in: Food Security 10 (4), 827-839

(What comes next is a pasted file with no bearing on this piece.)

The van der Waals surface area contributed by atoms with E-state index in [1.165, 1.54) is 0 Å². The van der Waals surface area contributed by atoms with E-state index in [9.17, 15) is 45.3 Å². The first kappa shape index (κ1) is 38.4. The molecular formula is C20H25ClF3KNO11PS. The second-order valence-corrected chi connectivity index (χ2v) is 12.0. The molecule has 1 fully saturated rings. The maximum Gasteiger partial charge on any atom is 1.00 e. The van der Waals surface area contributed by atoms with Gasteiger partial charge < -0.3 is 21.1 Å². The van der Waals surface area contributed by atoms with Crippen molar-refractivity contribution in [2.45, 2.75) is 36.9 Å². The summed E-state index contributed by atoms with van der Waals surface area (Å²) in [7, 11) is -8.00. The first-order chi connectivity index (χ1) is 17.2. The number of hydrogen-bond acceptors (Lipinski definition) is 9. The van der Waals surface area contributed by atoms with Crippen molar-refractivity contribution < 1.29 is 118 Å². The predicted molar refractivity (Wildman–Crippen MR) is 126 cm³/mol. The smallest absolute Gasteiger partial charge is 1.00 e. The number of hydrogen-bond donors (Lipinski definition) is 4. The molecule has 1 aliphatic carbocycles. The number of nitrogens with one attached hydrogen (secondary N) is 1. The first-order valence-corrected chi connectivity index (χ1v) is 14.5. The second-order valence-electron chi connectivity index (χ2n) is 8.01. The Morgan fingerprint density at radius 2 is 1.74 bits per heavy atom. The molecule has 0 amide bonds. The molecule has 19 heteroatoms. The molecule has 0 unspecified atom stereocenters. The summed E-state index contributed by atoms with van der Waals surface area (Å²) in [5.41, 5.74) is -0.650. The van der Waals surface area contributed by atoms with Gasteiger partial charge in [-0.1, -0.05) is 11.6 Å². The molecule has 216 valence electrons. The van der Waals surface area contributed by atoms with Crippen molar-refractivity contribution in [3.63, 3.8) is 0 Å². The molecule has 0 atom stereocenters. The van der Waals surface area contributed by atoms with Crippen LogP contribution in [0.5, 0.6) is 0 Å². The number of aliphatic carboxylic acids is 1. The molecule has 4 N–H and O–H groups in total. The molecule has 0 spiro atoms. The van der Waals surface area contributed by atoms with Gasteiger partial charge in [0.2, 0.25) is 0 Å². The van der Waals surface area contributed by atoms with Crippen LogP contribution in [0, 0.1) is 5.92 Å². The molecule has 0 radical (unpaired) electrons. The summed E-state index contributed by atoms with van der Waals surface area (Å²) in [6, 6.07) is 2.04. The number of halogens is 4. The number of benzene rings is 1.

This article investigates smallholder market linkages in food value chains in sub-Saharan Africa, using Tanzania as a case study. Specifically, we analysed the status and drivers of market linkages among farmers, and their impact on agricultural income and food security. The analysis is based on nationally representative household survey data, using a combination of descriptive statistics and econometric approaches. Although most farmers in Tanzania are integrated into agricultural markets, their level of commercialization is very low, with an average of only 30% of their crop production sold. Around 15% of farmers who sell crops have access to potentially more rewarding market linkages (e.g. through cooperatives or contract farming). The econometric results show that, controlling for a number of confounding factors, farmers with market linkages are more commercialized, and receive significantly higher producer prices and crop income than those without such linkages. However, in spite of these positive results, we did not find significant differences in terms of household food security.